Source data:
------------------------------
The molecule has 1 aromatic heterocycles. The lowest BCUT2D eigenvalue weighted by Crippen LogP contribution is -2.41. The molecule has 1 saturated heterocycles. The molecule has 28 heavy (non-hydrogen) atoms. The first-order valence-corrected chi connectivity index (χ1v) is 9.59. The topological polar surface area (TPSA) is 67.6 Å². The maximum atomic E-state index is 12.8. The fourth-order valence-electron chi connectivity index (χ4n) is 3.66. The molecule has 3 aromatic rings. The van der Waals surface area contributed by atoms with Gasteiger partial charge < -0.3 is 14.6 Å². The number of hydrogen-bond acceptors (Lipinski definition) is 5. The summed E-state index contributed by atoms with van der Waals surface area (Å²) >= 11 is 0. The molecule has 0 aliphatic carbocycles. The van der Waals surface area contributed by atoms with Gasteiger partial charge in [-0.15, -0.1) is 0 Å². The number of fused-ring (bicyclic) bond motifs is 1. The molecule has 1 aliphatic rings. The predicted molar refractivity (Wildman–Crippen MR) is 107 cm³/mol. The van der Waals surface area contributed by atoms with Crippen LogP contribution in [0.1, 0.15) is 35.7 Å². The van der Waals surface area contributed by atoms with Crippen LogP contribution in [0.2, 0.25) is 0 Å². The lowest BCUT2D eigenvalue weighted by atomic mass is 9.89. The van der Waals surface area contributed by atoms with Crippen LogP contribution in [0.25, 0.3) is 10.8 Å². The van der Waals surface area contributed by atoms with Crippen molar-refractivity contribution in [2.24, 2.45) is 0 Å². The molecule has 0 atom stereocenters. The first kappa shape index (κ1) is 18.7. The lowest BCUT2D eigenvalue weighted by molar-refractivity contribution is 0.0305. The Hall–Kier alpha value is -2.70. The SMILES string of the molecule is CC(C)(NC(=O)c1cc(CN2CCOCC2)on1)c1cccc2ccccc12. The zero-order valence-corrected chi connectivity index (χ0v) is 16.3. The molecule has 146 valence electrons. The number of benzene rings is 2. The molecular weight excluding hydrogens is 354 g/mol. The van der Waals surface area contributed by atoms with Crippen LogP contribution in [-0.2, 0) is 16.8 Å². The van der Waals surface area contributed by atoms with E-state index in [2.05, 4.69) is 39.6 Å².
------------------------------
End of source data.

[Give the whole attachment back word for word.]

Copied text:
The molecule has 1 aromatic heterocycles. The lowest BCUT2D eigenvalue weighted by Crippen LogP contribution is -2.41. The molecule has 1 saturated heterocycles. The molecule has 28 heavy (non-hydrogen) atoms. The first-order valence-corrected chi connectivity index (χ1v) is 9.59. The topological polar surface area (TPSA) is 67.6 Å². The maximum atomic E-state index is 12.8. The fourth-order valence-electron chi connectivity index (χ4n) is 3.66. The molecule has 3 aromatic rings. The van der Waals surface area contributed by atoms with Gasteiger partial charge < -0.3 is 14.6 Å². The number of hydrogen-bond acceptors (Lipinski definition) is 5. The summed E-state index contributed by atoms with van der Waals surface area (Å²) >= 11 is 0. The molecule has 0 aliphatic carbocycles. The van der Waals surface area contributed by atoms with Gasteiger partial charge in [-0.15, -0.1) is 0 Å². The number of fused-ring (bicyclic) bond motifs is 1. The molecule has 1 aliphatic rings. The predicted molar refractivity (Wildman–Crippen MR) is 107 cm³/mol. The van der Waals surface area contributed by atoms with Crippen LogP contribution in [0.1, 0.15) is 35.7 Å². The van der Waals surface area contributed by atoms with Crippen LogP contribution in [0.2, 0.25) is 0 Å². The lowest BCUT2D eigenvalue weighted by atomic mass is 9.89. The van der Waals surface area contributed by atoms with Crippen LogP contribution in [0.25, 0.3) is 10.8 Å². The van der Waals surface area contributed by atoms with Crippen molar-refractivity contribution in [2.24, 2.45) is 0 Å². The molecule has 0 atom stereocenters. The first kappa shape index (κ1) is 18.7. The lowest BCUT2D eigenvalue weighted by molar-refractivity contribution is 0.0305. The Hall–Kier alpha value is -2.70. The SMILES string of the molecule is CC(C)(NC(=O)c1cc(CN2CCOCC2)on1)c1cccc2ccccc12. The zero-order valence-corrected chi connectivity index (χ0v) is 16.3. The molecule has 146 valence electrons. The number of benzene rings is 2. The molecular weight excluding hydrogens is 354 g/mol. The van der Waals surface area contributed by atoms with Crippen LogP contribution in [-0.2, 0) is 16.8 Å². The van der Waals surface area contributed by atoms with E-state index in [2.05, 4.69) is 39.6 Å².